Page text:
Earlier this year I wrote about Dr. Walter Evans’ 1897–98 exploration of the southern coast of Alaska to assess the prospects for agriculture in the territory. He had been sent to report to Congress on the farming efforts that were going on in the region and to document the native plants.
While staying at the mining camp of Sunrise in 1897, Evans noticed a small birch that seemed different than the larger tree birches. The locals called it red birch or black birch.
This smaller birch had dark bark resembling the trunk of a cherry tree and smaller, blunter leaves than the typical white-barked tree birches of the area. He collected more specimens of this birch on his second trip to Alaska when he visited the cannery at Kasilof in 1898.
In his report to Congress, Evans wrote, “This birch has apparently not been reported before. Whether it proves an undescribed species or an Asiatic form remains to be determined.”
Evans later compared his samples with specimens from North America and Asia. Believing this tree to be unique, he formally described it in 1899 as a newly discovered species, Betula kenaica, the Kenai birch.
Since Evans’ time, there has been confusion about whether the Kenai birch is a distinct species or not.
Recently, it has been thought to be a variety of the paper birch (a North American species) or a cross between paper birch and the Alaska birch (a species thought to have originally come to Alaska from East Asia). Whatever its relationships to other birches, you can see plenty of examples of the Kenai birch along Kalifornsky Beach Road between Kenai and Kasilof, in Ninilchik and in Homer.
Birches, including Kenai birches, are one of the most common and important trees of our area, occupying much of our landscape and utilized by wildlife and humans. I would like to know whether we really have more than one tree-sized birch species, and, if we do have more than one species, I want to be able to recognize them.
What I find frustrating is that, while there are trees in our area that clearly fit Evans’ description of the Kenai birch in that they have dark bark and small leaves, many trees are intermediate, showing a range of variation so that it is often hard to decide whether some individual trees are Kenai birches or Alaska birches.
Living where I do in Kasilof, I have plenty of access to beautiful examples of Kenai birches from one of the same populations that Evans collected his specimens from 120 years ago. We now have much more powerful research methods than what was available to Evans, so I have a great opportunity to help nail down the identity of the stubbornly enigmatic Kenai birch.
A couple of years ago I sent tissue samples of a variety of birches from the Kasilof and Soldotna areas to Dr. Nian Wang, a plant geneticist in China, for DNA sequencing of a small section of DNA that is generally useful for recognizing birch species.
All of my samples, including the Kenai birch specimens, turned out to be closely related to Asian birches. This implied that the ancestors of these birches had originally come from Asia.
I also mailed seeds from the same specimens to Dr. Hugh McAllister in England. He is an expert on birches who literally wrote the book on birches of the world. He grew seedlings from the seeds and meticulously counted the chromosomes in cells of the roots.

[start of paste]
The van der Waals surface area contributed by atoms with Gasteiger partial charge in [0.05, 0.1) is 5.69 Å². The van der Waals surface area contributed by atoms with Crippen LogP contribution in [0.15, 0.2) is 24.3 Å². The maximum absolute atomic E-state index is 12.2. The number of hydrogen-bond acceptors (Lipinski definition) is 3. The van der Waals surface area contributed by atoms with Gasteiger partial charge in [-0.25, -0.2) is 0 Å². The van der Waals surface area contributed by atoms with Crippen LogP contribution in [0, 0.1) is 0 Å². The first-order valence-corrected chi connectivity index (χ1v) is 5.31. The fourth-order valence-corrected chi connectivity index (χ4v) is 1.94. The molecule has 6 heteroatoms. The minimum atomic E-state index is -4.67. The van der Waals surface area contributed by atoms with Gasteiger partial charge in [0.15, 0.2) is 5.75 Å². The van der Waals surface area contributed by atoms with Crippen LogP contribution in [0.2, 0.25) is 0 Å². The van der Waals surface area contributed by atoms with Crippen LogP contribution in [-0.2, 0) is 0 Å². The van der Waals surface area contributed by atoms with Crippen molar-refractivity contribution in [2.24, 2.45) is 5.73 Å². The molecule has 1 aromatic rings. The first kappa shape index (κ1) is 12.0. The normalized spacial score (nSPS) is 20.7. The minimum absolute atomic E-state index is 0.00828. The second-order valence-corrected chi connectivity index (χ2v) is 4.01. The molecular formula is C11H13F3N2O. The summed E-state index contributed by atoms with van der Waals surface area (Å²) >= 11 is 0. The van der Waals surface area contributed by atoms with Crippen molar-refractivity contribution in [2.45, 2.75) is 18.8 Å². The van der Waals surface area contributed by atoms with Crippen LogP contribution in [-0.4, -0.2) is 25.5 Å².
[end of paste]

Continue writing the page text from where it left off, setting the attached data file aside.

Like people, most birches have two sets of chromosomes in each cell. Some birches, though, have had their chromosomes multiplied so that they have four, six or even up to 12 sets of chromosomes in a single cell. All of our Kenai samples had just two sets of chromosomes. They were clearly not the paper birch, which has six sets of chromosomes.
Dr. McAllister also scrutinized a larger set of museum specimens of birches from the Kenai Peninsula that I sent to him. Based on the study of these specimens and observations in the field, our belief was that the Kenai birch is closely related to the Alaska birch and that it may have originated from crossing between Alaska birch and the American dwarf birch, a common species in wetlands in our area.
Last year, Kenai refuge staff collected more birch tissue samples from a large number of specimens with the intent of applying a more powerful DNA-based method that would have been useful for detecting mixing between tree and dwarf birches. Unfortunately, the lab we sent them to was unable to extract enough DNA from our samples to run the analysis.
Another group of researchers successfully used these same methods to examine birch genetics in Alaska, publishing their work in June 2020. They found that paper birches in Southeast Alaska were distinct from Alaska birches in Interior and Southcentral Alaska. Their study was not designed to specifically address the identity of the Kenai birch, so it is not surprising that they were not able to make conclusions about it.
Today, the Kenai birch remains somewhat enigmatic, but much less so than it had been. For now we can say that the Kenai birch is not a paper birch, it apparently descended from Asian stock, and it is closely related to Alaska birch.
Our best guess is that it originated from crossing between Alaska birches and American dwarf birches and that something about the special climate of the Kenai Peninsula makes it advantageous for these small tree birches to keep a mix of traits from Alaska birch and dwarf birch.
Eventually I hope to that we can do better than guessing by finding evidence that shows more conclusively what the Kenai birch is.
Matt Bowser serves as a Fish and Wildlife Biologist at Kenai National Wildlife Refuge. Find more Refuge Notebook articles (1999–present) at https://www.fws.gov/refuge/Kenai/community/refuge_notebook.html.
By MATT BOWSER
Kenai National Wildlife Refuge